On Letting Be and Letting Go

I’ll be the first to admit it, I really really really like to hold onto things. I hold onto good things, like memories, emotions, moments, and silly little knick-knacks that remind me of a certain place and time. But I also tend to hold onto bad things as well… grudges, hurtful words, bitterness, and old aches and pains. I hold these things up for a “rainy day,” because you never know when you’ll need to find a reason to remain hostile towards someone or justify your mistrusting nature.

To me, holding onto things seems much easier than sorting through all the things that I need to let go. When someone hurts me once, I hold onto that so that if and when they hurt me again, I can tell myself that I should have known better. That’s horrible, isn’t it?

And much like a macbook, I’m finding that I’m running low on storage… I’m almost all out of space for new things – good things, because there are so many things that I can’t bring myself to let go of. There are folders and folders of emotional “stuff” that I need to sort through, deal with, then get rid of if necessary. And I’m not very good at that, but I am trying better to be… I have started the painful process of looking back at things that are far, far in the past, and making a conscious effort to really “deal” with these things – and let go.

This is what I have learned on:

Letting Go of the Hurt:

We are all human, we all make mistakes. And because of that, we tend to hurt others in the process of going about our lives, and we tend to get hurt too. There are so things that, to me, feel so brutal, so terrible that I can’t let it go. Whether that be painful words, gossip spread about me, or the pain of a messy break up, it’s hard to let go and replace those feelings with feelings of forgiveness.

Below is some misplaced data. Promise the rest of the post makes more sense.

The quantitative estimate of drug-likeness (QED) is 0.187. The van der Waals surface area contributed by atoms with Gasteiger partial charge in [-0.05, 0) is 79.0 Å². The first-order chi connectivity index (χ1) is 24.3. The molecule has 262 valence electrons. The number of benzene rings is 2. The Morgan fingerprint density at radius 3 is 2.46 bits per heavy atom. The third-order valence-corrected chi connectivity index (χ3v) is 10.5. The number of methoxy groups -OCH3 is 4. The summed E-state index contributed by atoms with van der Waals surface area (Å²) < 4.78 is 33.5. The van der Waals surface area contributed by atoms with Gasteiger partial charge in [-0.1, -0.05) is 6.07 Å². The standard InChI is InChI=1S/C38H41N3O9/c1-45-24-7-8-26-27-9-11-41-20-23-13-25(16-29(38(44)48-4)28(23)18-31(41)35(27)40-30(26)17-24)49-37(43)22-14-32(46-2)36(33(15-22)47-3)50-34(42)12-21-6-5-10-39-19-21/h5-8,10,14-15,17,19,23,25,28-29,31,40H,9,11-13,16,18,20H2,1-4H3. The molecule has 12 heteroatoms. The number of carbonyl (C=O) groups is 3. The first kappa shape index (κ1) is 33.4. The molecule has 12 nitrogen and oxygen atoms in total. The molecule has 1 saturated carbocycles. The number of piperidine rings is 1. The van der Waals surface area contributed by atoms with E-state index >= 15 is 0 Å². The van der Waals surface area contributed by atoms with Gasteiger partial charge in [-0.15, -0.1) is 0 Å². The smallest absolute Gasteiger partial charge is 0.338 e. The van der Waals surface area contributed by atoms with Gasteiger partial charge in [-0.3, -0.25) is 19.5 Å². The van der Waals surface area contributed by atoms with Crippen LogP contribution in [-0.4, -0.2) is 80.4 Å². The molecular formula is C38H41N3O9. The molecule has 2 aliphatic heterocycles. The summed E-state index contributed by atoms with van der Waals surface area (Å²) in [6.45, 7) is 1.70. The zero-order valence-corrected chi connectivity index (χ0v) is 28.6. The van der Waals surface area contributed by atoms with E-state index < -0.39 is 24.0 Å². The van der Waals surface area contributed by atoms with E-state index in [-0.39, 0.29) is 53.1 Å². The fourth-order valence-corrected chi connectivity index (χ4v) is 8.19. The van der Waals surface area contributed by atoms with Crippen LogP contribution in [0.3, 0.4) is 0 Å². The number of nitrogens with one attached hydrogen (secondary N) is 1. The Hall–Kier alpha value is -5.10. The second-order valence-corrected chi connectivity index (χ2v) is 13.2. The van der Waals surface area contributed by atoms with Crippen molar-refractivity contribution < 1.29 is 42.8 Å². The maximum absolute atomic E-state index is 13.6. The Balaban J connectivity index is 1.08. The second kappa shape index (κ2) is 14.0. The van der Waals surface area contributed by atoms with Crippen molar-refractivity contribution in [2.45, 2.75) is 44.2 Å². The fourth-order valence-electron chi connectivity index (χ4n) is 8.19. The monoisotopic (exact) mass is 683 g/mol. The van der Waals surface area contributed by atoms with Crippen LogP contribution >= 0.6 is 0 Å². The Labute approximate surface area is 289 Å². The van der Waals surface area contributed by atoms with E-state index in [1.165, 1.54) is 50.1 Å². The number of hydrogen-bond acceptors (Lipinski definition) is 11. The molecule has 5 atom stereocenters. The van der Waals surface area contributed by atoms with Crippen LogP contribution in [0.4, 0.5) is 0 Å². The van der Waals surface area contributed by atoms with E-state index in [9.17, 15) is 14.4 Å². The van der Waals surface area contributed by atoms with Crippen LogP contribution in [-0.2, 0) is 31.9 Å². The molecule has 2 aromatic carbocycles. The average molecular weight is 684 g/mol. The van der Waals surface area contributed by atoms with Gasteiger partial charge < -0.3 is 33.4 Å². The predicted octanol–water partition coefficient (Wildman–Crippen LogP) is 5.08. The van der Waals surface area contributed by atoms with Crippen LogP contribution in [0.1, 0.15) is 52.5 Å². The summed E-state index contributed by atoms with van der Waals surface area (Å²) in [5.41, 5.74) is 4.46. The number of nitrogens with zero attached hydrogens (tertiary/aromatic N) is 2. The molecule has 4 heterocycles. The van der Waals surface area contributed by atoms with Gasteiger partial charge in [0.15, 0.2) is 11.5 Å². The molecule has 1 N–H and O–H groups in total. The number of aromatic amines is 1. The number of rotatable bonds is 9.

But when you think about it, those hostile feelings really have no place in your heart. Sure, if someone has hurt you really bad, then naturally there will be a bit of distrust and hesitation that will result from their actions. But you cannot dwell on your hurt. I’ve found that dwelling on my hurt just makes it more difficult to find joy and peace in my own life and relationships separate from the person that hurt me. Focusing so much on the hurt has caused me to be unnecessarily closed off from people who genuinely want to know me and care for my heart.

Letting go of that hurt and replace it with a hopeful spirit. There’s a somewhat cheesy saying that has the phrase “love like you’ve never been hurt,” but it rings true. You’ll discover joy and peace when you learn to let those wounds heal.

Letting Go of What Wasn’t

I could write books and books full of the times I’ve said sentences that started with the words, “If only I was…” I can’t even count the times that I wished I was prettier, smarter, better at photography, stronger…you name it. It seems like there is almost something that I could improve on or that would make my life exponentially better if I just had that. 

While being stronger and smarter and better at some of my hobbies isn’t a bad thing, always feeling inadequate is. If I keep focusing my attention on what I am not right this second then I will never be able to focus on the steps I need to take to get better. I will never enjoy life for what it is right now, and I will certainly never find contentment.

There are so many situations that I wish would have worked out a little differently, a lot of friendships that I wish wouldn’t have faded. But those things are out of my control now, they’re in the past. And they unnecessarily weigh me down from focusing on what is in front of me right now and what is ahead. Let it go.